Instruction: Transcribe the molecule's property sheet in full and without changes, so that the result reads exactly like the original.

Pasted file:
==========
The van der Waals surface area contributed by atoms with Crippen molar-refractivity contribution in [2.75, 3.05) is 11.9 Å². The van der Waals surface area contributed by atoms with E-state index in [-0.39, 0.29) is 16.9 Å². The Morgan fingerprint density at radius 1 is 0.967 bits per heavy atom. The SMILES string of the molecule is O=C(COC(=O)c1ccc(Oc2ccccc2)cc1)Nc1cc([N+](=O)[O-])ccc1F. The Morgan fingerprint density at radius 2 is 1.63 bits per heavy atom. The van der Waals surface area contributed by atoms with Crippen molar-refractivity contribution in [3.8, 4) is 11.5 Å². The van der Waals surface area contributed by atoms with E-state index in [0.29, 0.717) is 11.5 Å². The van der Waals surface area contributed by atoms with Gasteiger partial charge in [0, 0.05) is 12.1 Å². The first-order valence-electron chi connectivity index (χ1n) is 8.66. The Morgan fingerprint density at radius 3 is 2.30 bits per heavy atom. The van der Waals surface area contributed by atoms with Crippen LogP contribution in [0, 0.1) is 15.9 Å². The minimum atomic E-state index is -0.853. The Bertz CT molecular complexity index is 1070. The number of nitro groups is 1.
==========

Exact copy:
The van der Waals surface area contributed by atoms with Crippen molar-refractivity contribution in [2.75, 3.05) is 11.9 Å². The van der Waals surface area contributed by atoms with E-state index in [-0.39, 0.29) is 16.9 Å². The Morgan fingerprint density at radius 1 is 0.967 bits per heavy atom. The SMILES string of the molecule is O=C(COC(=O)c1ccc(Oc2ccccc2)cc1)Nc1cc([N+](=O)[O-])ccc1F. The Morgan fingerprint density at radius 2 is 1.63 bits per heavy atom. The van der Waals surface area contributed by atoms with Crippen molar-refractivity contribution in [3.8, 4) is 11.5 Å². The van der Waals surface area contributed by atoms with E-state index in [0.29, 0.717) is 11.5 Å². The van der Waals surface area contributed by atoms with Gasteiger partial charge in [0, 0.05) is 12.1 Å². The first-order valence-electron chi connectivity index (χ1n) is 8.66. The Morgan fingerprint density at radius 3 is 2.30 bits per heavy atom. The van der Waals surface area contributed by atoms with Crippen LogP contribution in [0, 0.1) is 15.9 Å². The minimum atomic E-state index is -0.853. The Bertz CT molecular complexity index is 1070. The number of nitro groups is 1.